by Mitch Kokai
Senior Political Analyst, John Locke Foundation
George Leef’s latest column for Forbes assesses the impact of the Clery Act, federal legislation that forces universities to provide the feds with information about campus crimes.
Leef notes early in his piece that campuses are, on the whole, much safer locations than society at large.
Even though violence does sometimes strike on campuses, they are mostly very safe places. As Jason Jones noted in this 2010 Pope Center commentary, in 2008 Detroit reported 306 murders and 17,818 burglaries. Wayne State University, located in Detroit, had no murders and just 45 burglaries. …
… In a recent ranking by Business Insider of the worst campuses in the country for violent crime, UCLA was at the top of that list, with an average of 49 incidents per year at a school with 38,157 students. That is a rate of .00138. In Los Angeles as a whole, however, the violent crime rate was .00481 in 2012. UCLA students were much less likely to be victimized than residents of the surrounding city.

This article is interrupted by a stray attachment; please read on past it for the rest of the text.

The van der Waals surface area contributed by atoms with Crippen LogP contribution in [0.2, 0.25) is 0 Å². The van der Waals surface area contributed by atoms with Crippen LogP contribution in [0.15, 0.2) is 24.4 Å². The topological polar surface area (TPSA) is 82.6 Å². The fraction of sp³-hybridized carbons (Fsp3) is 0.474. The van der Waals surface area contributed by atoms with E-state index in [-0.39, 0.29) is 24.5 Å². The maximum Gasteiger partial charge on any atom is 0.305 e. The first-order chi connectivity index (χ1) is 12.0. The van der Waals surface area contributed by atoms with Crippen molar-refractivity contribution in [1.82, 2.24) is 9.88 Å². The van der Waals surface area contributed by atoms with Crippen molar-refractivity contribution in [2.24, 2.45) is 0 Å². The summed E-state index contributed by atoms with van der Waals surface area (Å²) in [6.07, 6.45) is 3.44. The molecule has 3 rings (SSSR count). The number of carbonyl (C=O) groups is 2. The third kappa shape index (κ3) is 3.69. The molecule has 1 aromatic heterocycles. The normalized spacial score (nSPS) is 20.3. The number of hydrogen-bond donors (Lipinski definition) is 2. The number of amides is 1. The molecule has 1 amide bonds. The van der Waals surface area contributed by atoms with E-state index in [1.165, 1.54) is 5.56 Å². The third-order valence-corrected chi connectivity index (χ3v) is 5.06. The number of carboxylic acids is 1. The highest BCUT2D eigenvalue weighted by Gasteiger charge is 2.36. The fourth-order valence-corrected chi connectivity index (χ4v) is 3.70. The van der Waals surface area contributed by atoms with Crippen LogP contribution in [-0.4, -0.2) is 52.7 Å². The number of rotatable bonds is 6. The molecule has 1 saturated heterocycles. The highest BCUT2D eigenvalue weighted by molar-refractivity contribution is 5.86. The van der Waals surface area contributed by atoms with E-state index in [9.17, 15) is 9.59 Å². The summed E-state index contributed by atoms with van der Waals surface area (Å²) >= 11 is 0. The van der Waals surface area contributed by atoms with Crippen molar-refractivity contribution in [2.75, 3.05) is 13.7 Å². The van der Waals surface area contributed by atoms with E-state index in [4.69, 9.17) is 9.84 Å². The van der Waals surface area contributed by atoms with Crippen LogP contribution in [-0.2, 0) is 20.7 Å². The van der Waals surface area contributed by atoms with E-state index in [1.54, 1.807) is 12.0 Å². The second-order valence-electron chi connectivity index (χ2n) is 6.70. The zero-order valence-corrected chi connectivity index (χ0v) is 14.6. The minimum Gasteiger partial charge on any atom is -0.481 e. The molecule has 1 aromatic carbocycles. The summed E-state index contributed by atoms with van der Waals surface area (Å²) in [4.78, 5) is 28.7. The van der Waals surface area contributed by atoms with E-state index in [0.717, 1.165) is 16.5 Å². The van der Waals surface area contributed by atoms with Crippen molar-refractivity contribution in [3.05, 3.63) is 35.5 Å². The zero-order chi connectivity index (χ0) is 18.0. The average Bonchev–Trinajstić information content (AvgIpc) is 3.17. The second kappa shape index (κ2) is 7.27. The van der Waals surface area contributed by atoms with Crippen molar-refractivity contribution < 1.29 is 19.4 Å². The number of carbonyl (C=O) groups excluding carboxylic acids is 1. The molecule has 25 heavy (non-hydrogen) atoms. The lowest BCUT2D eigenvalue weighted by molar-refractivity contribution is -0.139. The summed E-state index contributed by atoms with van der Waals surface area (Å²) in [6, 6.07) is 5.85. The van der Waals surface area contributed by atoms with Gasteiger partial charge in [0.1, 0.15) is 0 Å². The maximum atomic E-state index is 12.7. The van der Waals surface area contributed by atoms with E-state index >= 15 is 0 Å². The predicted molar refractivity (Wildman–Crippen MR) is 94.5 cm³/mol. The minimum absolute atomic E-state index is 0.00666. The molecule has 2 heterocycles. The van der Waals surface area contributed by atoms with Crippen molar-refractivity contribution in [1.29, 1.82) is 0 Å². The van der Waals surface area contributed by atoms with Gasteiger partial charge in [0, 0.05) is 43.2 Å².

The same is true for all other “bad” campuses, such as Florida State, Georgia Tech, Vanderbilt, and the University of New Mexico. Violent crime is rare on those campuses and students are far safer than city residents.
Given those facts, Leef asks whether the Clery Act is worth the cost.
A number of schools have been fined by the Department of Education for failure to comply. Yale, for one, was fined $115,000 in 2011. To avoid such fines, colleges go to considerable lengths to remain on the good side of federal bureaucrats, but that entails extra expense. In a recent Chronicle of Higher Education article, “Think College Costs Too Much? Thank the Government” Arthur Kirk, president of Saint Leo University, pointed out that tuition could be lower if it weren’t for federal mandates, including the Clery Act.
Everyone is against crime and desires to keep campuses safe. The question is whether the Clery Act is effective in that regard. How do the costs compare with the benefits?
Colleges and universities must divert limited resources away from whatever their next-best use would be and into Clery compliance. Larger institutions have full-time compliance officers; smaller ones have to pile more work on existing staff. And to some degree, the cost falls on faculty members who happen to have some tangential relationship with the crime reporting mandates, as Wake Forest University economics professor Robert Whaples explained in “Another Federal Mandate—Or How I Misspent My Summer Vacation.”
If the compliance costs reduced campus crime or at least helped students make better decisions on avoiding relatively unsafe schools, then the costs would seem justified. Unfortunately, there is good reason to doubt that there are any such benefits.